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Voices from Auckland, New Zealand.


It cannot be questioned that united action is of great importance to settlers. To them unity is strength, and indiscriminate dispersion is weakness; but how to constitute and work out a safe plan of co-operation, is by no means so easy to explain. The leading design may be good, but the details of the working drawings may be difficult; yet, if the design be right, and in harmony with the divine rules of equity and order, the details will come out, as earnest and practical men give thought and heart to the subject.

The question to be considered is this:—In what manner can a sufficient number of suitable persons be brought to combine their energies in the formation of a settlement, on land of good quality, well situated in the province of Auckland?

It appears that there is provision in the "Auckland Land Regulations" for the grouping of settlers, but, in order to avail themselves of the "Special Settlement" clauses, im-page 49migrants must, before leaving their home countries, enter into arrangements with the agents there, for the selection, by some one here on their behalf, of an eligible block: and then, before they leave, obtain from the agents a "Special Settlement" land order, which will entitle them to select their acres within that block.

But it will naturally be demanded how similar advantages can be secured by a number of persons already in Auckland and unassociated?—The first thing is to find a sufficiency of persons disposed to combine in the work, and to exercise their land grants upon one block. Let their names be first recorded at the Newspaper Office*, or some other convenient place; when a sufficient number of persons are recorded, let them meet and agree upon a good locality, where forty or fifty thousand acres are open for selection; send off a deputation, with a Government guide, to inspect the land; and having fixed upon the locality, there is nothing more to do than to go to the Land Office and write their names on the pieces selected. No selection should be made until after the party is formed, and then the land should be secured without delay, because the knowledge that a community was about to settle there, might attract some newly arrived speculators to compete with them. I say "newly arrived speculators" because the colonists who are long resident in Auckland, and feel deeply interested in the progress of the country, I hope, on behalf of the new settlers, would on principle abstain from the competition, however great the temptation might be to purchase.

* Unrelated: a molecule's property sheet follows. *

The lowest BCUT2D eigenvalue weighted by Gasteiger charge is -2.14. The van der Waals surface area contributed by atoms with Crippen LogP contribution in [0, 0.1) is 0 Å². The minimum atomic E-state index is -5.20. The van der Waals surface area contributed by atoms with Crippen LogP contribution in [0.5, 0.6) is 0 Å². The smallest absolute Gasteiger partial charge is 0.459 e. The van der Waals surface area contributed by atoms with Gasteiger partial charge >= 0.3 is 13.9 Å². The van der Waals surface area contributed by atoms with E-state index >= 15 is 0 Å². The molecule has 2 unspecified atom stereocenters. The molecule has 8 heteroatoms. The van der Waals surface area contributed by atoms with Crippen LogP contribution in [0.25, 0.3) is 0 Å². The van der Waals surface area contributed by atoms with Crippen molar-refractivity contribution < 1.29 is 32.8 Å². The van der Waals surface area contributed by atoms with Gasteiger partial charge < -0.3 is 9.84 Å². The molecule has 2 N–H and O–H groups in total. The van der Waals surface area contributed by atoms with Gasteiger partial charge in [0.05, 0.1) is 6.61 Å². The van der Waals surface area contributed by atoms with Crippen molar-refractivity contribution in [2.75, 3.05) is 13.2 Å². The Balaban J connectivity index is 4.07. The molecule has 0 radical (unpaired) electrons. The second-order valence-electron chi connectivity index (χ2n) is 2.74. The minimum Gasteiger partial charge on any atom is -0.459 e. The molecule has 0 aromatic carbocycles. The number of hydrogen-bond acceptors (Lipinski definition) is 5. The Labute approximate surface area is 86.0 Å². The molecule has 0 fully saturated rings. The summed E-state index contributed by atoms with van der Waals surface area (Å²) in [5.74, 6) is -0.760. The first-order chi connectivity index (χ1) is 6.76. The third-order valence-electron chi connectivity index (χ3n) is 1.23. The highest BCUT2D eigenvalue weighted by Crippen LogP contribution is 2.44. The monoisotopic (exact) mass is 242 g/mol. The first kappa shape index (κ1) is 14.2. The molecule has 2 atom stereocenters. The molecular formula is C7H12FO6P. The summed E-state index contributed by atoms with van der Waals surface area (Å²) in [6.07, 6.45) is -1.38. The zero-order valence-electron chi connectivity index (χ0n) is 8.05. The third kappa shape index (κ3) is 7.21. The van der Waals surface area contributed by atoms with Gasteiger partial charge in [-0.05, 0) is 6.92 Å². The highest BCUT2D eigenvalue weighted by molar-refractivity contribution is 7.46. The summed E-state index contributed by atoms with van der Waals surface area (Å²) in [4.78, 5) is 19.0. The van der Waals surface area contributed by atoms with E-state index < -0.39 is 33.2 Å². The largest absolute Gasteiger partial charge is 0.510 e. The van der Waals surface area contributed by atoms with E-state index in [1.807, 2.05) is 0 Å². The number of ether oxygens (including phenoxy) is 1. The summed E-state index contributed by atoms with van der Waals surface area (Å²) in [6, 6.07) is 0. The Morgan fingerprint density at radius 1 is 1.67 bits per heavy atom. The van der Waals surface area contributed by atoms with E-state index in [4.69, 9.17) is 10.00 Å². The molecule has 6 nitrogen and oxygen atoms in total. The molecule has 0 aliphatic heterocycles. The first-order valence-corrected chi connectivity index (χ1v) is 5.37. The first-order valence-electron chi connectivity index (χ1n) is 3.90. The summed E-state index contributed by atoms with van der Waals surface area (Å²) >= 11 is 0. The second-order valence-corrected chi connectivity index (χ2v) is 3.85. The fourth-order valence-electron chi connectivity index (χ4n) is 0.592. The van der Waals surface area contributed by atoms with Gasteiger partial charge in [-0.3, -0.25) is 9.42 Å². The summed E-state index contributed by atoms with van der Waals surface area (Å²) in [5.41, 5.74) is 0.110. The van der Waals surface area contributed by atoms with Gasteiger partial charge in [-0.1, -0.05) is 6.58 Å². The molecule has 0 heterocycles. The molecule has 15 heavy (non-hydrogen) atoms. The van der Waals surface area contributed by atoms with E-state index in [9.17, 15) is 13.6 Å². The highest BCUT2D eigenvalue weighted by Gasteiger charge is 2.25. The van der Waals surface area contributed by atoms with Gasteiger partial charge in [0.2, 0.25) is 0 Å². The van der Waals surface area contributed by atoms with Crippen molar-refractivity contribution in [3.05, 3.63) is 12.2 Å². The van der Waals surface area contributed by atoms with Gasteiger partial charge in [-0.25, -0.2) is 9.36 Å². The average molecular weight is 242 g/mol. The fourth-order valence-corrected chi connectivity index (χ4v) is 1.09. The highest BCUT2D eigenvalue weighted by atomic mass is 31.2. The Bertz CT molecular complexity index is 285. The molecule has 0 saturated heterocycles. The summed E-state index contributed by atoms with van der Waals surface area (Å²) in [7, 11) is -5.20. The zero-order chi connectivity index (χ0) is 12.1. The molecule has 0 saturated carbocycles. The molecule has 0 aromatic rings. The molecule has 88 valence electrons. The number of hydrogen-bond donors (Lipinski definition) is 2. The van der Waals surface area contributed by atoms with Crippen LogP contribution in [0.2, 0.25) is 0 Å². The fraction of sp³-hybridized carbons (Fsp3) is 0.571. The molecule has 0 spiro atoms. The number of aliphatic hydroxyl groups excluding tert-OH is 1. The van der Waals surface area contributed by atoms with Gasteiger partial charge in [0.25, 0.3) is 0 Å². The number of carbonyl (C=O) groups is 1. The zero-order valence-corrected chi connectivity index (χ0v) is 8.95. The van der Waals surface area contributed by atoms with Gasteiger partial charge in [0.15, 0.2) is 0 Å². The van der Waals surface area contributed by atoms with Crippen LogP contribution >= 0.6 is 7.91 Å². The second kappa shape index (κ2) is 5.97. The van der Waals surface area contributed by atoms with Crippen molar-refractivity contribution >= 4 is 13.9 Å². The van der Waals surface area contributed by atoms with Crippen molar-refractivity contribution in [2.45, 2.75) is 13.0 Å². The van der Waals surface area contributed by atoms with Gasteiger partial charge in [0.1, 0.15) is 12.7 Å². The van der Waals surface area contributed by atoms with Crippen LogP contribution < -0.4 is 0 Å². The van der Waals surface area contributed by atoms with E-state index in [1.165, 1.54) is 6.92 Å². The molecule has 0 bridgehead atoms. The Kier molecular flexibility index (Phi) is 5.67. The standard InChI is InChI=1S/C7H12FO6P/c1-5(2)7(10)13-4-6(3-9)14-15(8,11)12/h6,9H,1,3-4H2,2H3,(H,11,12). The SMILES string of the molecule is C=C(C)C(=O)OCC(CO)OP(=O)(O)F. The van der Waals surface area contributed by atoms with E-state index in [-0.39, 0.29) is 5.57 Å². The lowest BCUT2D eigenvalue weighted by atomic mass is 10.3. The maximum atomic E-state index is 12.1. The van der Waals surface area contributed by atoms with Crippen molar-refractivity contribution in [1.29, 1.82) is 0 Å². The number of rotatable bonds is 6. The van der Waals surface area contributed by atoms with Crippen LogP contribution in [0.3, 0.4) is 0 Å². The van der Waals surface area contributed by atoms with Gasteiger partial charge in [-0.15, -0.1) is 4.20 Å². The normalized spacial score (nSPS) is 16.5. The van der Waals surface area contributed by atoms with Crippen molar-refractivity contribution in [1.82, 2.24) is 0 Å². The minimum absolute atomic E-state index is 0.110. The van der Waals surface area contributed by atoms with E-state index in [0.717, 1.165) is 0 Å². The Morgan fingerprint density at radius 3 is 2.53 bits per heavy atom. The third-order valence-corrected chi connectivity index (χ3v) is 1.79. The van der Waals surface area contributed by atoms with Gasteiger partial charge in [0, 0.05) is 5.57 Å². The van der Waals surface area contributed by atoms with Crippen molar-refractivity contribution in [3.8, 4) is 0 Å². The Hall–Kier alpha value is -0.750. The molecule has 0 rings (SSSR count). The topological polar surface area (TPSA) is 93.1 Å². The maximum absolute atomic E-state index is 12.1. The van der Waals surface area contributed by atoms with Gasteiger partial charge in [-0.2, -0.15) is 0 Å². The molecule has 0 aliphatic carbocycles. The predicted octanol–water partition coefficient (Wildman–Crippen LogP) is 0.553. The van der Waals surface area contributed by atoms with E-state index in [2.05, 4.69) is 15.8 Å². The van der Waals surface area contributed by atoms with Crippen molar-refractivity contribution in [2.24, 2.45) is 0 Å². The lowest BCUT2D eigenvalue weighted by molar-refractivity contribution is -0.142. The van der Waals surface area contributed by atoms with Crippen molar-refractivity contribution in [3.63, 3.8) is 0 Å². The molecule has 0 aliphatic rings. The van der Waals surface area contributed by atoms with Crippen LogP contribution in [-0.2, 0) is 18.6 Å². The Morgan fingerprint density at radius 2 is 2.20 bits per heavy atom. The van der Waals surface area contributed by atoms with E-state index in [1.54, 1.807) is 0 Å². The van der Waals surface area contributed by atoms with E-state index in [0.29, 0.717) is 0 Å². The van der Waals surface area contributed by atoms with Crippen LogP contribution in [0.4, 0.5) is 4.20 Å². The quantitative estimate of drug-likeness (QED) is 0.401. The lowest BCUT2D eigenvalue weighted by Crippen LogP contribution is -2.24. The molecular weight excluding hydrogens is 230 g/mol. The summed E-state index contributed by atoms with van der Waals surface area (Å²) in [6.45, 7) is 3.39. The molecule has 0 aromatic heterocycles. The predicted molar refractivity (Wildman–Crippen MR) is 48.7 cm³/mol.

One of the first things after the land is obtained, is to make a road to it from some trunk road or landing place: and this could I believe be done by the settlers giving half the cost, either in money or labour, and the Provincial Government finding the other half. Having thus by combination obtained a site, the settlers would continue their cordial aid to each other, in building their houses, felling large trees, and any other matters in which united action would be for the advantage of all.

If my rough hints should lead some of the earnest and practical minds recently arrived, to work out and carry into life a judicious system of voluntary and united settlement, by which families may be grouped so as, without serious delay and inconvenience, to have roads, houses, schools, and churches for their own use and benefit, I shall rejoice to witness their success.

"Uncle John."